"He was emotional, angry, breaking things," she said. "We didn't know what to do with him." She feared he was suicidal. "I would check the garage to see if he was hanging in there," she said.
Sean was suffering from the symptoms of post-traumatic stress disorder, his mother says, but he refused to seek assistance, and his family watched as his behavior spiraled out of control. Now, Marie LaPersonerie is working with Babylon Town to help others struggling with a loved one with PTSD.
In September, the town plans to launch Sean's Hope, a workshop for families dealing with PTSD. Led by Deer Park therapist Jean Bacon, the six-week program will be held Wednesday nights from 7 to 8 at the Spangle Drive Senior Center.
According to the National Institutes of Mental Health, about 7.7 million American adults age 18 and older have PTSD. Symptoms include nightmares, emotional numbness, intense feelings of guilt, worry or anger and violent outbursts.
Lauren Van Kirk, director of the senior center and a friend of Marie LaPersonerie, said the workshop will not be a counseling session, but rather an educational workshop to help families understand PTSD and find resources. It will also be an opportunity for those who want to share their PTSD experiences.
"A lot of people don't know what PTSD is and how it manifests itself in different ways," Van Kirk said. "It may not be picking up a TV and hurling it. It may be becoming a hermit."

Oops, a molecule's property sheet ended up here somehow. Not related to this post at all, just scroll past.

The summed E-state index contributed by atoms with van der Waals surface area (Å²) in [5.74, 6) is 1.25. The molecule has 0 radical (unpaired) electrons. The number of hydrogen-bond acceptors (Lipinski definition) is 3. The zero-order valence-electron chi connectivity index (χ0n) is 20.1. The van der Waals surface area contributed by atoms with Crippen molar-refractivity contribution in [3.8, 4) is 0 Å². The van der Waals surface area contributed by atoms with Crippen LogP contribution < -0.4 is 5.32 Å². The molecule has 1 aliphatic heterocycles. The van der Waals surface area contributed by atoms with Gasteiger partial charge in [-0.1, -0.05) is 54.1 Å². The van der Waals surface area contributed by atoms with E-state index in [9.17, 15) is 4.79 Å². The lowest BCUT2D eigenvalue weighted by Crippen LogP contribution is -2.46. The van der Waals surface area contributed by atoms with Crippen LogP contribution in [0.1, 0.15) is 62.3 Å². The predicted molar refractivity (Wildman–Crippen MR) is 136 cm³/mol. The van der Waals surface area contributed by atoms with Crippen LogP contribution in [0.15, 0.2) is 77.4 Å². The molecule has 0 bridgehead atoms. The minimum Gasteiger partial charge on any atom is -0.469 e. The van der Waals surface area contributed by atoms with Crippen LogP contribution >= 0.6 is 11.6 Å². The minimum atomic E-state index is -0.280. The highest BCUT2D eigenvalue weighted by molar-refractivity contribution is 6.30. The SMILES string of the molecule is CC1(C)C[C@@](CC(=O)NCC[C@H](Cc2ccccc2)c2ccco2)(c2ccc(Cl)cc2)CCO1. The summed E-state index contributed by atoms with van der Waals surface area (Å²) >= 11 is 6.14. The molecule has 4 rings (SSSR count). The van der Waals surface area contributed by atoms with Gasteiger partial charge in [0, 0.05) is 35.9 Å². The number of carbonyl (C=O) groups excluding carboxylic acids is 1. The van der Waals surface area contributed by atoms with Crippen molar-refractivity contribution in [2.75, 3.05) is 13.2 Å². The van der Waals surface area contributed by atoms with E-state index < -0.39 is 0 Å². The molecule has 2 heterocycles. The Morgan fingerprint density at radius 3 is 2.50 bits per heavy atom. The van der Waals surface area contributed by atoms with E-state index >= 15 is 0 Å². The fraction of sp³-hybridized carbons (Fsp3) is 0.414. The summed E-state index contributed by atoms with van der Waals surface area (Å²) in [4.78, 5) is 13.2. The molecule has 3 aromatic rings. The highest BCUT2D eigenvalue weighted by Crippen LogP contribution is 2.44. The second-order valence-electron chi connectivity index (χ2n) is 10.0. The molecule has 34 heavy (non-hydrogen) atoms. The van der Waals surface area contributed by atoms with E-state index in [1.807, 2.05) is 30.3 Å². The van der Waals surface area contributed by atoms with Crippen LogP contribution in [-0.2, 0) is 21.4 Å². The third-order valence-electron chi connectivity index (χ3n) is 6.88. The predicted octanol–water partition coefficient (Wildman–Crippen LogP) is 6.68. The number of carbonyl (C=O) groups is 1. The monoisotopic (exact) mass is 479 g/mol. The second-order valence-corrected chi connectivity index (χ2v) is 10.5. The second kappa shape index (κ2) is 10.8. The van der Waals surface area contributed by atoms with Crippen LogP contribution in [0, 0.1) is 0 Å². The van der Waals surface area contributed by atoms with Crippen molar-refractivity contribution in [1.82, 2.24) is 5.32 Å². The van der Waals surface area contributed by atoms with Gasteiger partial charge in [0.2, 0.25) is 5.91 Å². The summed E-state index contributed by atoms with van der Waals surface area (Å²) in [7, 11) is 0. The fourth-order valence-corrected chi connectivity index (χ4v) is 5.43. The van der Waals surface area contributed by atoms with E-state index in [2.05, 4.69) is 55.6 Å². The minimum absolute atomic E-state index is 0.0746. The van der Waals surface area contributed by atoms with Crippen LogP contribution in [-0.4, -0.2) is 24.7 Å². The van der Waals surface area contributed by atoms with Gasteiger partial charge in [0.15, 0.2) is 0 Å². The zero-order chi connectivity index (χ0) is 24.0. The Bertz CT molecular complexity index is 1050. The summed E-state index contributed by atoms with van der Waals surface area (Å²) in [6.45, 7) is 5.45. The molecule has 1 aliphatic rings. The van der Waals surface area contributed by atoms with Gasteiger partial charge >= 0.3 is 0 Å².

The free workshop will not be limited to combat-related PTSD, said Town Councilman Tom Donnelly, who along with Councilwoman Ellen McVeety spearheaded the workshop.
"This is a national problem, and it's not just limited to veterans," Donnelly said. "We're trying to help all families in the town who have been exposed to traumatic events."
A Copiague High School graduate, Sean LaPersonerie enlisted in the Army in 2008 and was honorably discharged in 2011 after receiving four Meritorious Service Medals. When he came home, he spoke little of his time in Iraq, his family said. But the heavy field artillery operator did tell them of one incident. He said he watched as a good friend was shot and killed by a sniper.
LaPersonerie had little time to come to grips with his buddy's death. In January, LaPersonerie died after being hit by a car while crossing East Main Street in Babylon Village. He was 24.
Marie LaPersonerie said she doesn't want Sean's PTSD suffering to be in vain and hopes the workshop helps those seeking information and the support of others in similar situations.
"Sean was in denial, and there wasn't anything for the families," she said. "We suffered along with him. This would have helped me."
Those interested in the workshop can call Donnelly's office at 631-957-3081.